Study your flashcards anywhere!

Download the official Cram app for free >

  • Shuffle
    Toggle On
    Toggle Off
  • Alphabetize
    Toggle On
    Toggle Off
  • Front First
    Toggle On
    Toggle Off
  • Both Sides
    Toggle On
    Toggle Off
  • Read
    Toggle On
    Toggle Off

How to study your flashcards.

Right/Left arrow keys: Navigate between flashcards.right arrow keyleft arrow key

Up/Down arrow keys: Flip the card between the front and back.down keyup key

H key: Show hint (3rd side).h key

A key: Read text to speech.a key


Play button


Play button




Click to flip

24 Cards in this Set

  • Front
  • Back
where is acetylcholine synthesized and by which enzyme?
in the nerve terminals, by choline acetyltransferase ( joins acetylcoenzyme A and choline)
How is acetylcholine metabolized?
hydrolysis by acetylcholinesterase into acetate and choline
where are the acetylcholine receptors found?
entire paracsympathetic nervous system, parts of the sympathetic nervous system ( sympathetic ganglions, and adrenal medulla and some sweat glands), some CNS, skeletal muscle
what are the two types of cholinergic receptors?
Muscarinic and nicotinic
where are the muscarinic receptors found?
endo organ effector cells in bronchial smooth muscle, salivary glands, and the SA node, some CNS
where are the nicotinic receptors found?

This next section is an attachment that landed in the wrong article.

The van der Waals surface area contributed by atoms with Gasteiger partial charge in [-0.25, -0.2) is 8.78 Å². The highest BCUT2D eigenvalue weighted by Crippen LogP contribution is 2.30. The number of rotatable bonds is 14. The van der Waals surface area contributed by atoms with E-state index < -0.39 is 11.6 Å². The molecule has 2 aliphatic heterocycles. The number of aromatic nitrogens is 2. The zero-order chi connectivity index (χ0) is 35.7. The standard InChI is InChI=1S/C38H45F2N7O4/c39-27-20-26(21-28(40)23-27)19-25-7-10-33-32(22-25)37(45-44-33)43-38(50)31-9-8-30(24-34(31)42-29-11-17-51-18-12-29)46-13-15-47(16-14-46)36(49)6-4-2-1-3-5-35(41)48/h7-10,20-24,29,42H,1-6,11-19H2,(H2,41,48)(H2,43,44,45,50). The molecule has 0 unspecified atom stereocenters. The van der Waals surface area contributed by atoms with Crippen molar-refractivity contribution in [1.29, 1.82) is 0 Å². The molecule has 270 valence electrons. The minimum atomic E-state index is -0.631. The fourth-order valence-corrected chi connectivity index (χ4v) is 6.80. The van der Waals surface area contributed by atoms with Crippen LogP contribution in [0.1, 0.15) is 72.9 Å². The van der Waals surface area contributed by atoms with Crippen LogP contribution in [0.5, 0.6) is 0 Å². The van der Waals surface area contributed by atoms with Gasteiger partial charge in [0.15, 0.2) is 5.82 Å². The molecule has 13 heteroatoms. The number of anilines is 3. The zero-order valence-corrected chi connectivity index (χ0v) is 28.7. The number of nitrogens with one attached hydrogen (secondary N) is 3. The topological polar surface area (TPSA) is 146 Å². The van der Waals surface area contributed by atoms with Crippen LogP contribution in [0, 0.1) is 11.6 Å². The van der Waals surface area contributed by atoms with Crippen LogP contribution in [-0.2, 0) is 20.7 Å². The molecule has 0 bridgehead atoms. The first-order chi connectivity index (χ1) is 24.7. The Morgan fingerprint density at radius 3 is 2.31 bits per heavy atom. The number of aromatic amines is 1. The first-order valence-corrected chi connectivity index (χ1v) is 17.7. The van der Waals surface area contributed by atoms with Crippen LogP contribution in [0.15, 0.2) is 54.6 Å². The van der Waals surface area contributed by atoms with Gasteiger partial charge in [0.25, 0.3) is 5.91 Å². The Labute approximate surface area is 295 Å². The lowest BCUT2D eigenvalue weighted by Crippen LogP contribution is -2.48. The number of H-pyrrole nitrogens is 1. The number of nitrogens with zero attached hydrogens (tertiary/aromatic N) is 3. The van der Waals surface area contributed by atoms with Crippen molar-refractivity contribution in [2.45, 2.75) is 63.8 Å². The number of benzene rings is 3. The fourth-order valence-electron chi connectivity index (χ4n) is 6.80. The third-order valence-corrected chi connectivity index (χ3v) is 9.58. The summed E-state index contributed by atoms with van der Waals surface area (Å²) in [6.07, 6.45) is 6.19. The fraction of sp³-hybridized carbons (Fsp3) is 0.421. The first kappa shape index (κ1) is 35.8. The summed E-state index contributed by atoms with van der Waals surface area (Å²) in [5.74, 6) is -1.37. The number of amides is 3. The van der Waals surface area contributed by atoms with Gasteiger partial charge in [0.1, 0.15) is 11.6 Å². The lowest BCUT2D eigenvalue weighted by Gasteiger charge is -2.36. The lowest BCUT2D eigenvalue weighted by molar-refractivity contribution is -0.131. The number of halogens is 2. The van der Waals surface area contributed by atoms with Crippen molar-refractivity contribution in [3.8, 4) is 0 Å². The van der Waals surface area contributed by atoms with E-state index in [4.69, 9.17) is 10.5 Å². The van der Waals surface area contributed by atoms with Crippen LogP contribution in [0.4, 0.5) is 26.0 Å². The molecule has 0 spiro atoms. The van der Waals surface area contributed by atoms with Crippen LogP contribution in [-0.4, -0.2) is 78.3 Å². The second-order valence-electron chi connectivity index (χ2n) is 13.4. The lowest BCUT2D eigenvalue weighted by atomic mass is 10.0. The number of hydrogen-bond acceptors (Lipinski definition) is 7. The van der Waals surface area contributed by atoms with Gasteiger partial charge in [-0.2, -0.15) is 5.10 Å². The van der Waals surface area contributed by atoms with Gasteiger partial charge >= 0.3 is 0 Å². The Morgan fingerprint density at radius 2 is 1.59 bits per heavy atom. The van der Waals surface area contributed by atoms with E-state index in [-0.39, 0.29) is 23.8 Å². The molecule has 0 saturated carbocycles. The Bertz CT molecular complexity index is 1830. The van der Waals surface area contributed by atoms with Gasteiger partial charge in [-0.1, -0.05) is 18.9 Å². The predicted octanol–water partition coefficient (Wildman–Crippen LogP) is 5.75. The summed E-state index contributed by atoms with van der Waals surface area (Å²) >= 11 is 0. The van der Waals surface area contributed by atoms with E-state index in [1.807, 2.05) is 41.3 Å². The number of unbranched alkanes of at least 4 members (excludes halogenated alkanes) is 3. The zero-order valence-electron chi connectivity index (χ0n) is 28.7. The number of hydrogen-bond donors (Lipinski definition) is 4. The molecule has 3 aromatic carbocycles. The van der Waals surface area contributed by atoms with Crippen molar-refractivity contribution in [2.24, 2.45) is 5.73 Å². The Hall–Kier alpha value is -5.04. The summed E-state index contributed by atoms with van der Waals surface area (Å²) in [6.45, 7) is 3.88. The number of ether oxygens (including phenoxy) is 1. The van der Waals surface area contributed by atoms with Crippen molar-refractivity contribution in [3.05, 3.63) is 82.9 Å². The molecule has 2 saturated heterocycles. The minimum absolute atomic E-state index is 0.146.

skeletal muscle and the autonomic ganglia
what is the goal of reversal of neuromuscular blockade?
Maximize nicotinic transmission and minimize muscarinic side effects
what is the function of cholinesterase inhibitors?
inactivate acetylcholinesterase by reversibly binding to the enzyme and indirectly increasing the amount of acetylcholine to compete w/ nondepolarizers.
What are organophosphates?
cholinesterase inhibitors that for stable, irreversible bonds w/ the enzyme
Effect of acetylcholinesterase blockers on succinylcholine?
Potentiation of block, due to and increase of acetylcholine and inhibition of pseydocholinesterase activity .
what is the effect of cholinesterase inhibitors at sites other than skeletal muscle?
CV- bradycardia
Pulmonary - bronchospasm, increased secretions
GI - diarrhea, increased peristalsis
CNS - diffuse excitation
GU - increased bladder tone
Ophto - pupillary constriction
How many min after a palpable post0tetanic twitch does the first TOF appear for vec? for panc?
about 10 min for vec and about 40 for panc
Neostigmine, structure
carbamate moiety and a quaternary ammonium group, enables covalent bonding
Does Neostigmine pass through the blood brain barrier?
Neostigmine dosage?
0.08 mg/ kg ( up to 5 mg in adults)
When does the effect of neostigmine peak?
at 10 - 15 min
Does neostigmine cross the placenta?
Yes, can cause fetal bradycardia. For this reason it's better to reverse w/ atropine if using neo
How potent is pyridostimine vs. neostigmine?
Pyridostigmine is about 20% as potent as neostigmine
dosage for pyridostimine?
0.4 mg/kg (a total of 20 mg in adults)
Onset of action for pyridostimine
slower than neostigmine, about 10-20 min.
Edrophonium, how does it bind to acetylcholinesterase?
Non-covalent bonding, shorter acting
Edrophonium dosage
0.5-1 mg/kg , it's less than 10 % as potent as neostigmine
Edrophonium onset of action
rapid, 1-2 min
what is physostigmine commonly used for?
treatment of central anticholinergic toxicity, because it freely passes the blood brain barrier
prevention of post-op shivering
reversal of benzo-induced delirium